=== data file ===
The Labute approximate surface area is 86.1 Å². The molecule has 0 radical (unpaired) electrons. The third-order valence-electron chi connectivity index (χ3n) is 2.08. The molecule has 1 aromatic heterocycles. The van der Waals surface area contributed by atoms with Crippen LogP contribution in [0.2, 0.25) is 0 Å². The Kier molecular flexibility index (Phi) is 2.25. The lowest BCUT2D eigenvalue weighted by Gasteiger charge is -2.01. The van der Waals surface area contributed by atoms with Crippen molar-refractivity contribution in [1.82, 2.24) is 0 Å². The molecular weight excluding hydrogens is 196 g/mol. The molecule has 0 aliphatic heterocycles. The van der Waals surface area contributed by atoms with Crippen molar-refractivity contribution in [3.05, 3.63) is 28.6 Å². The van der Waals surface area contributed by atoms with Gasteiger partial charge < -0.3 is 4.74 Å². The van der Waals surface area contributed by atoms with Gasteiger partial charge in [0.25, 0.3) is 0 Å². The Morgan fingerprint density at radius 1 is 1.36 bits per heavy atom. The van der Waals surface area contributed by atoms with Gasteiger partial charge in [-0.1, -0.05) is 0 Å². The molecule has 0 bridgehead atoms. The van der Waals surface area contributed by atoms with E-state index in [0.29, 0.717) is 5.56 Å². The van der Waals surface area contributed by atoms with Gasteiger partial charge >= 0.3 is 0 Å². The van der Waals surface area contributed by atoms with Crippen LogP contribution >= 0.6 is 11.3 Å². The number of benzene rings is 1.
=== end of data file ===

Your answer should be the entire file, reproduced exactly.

The Labute approximate surface area is 86.1 Å². The molecule has 0 radical (unpaired) electrons. The third-order valence-electron chi connectivity index (χ3n) is 2.08. The molecule has 1 aromatic heterocycles. The van der Waals surface area contributed by atoms with Crippen LogP contribution in [0.2, 0.25) is 0 Å². The Kier molecular flexibility index (Phi) is 2.25. The lowest BCUT2D eigenvalue weighted by Gasteiger charge is -2.01. The van der Waals surface area contributed by atoms with Crippen molar-refractivity contribution in [1.82, 2.24) is 0 Å². The molecular weight excluding hydrogens is 196 g/mol. The molecule has 0 aliphatic heterocycles. The van der Waals surface area contributed by atoms with Crippen molar-refractivity contribution in [3.05, 3.63) is 28.6 Å². The van der Waals surface area contributed by atoms with Gasteiger partial charge < -0.3 is 4.74 Å². The van der Waals surface area contributed by atoms with Gasteiger partial charge in [0.25, 0.3) is 0 Å². The Morgan fingerprint density at radius 1 is 1.36 bits per heavy atom. The van der Waals surface area contributed by atoms with Gasteiger partial charge in [-0.1, -0.05) is 0 Å². The molecule has 0 bridgehead atoms. The van der Waals surface area contributed by atoms with E-state index in [0.29, 0.717) is 5.56 Å². The van der Waals surface area contributed by atoms with Gasteiger partial charge >= 0.3 is 0 Å². The van der Waals surface area contributed by atoms with Crippen LogP contribution >= 0.6 is 11.3 Å². The number of benzene rings is 1.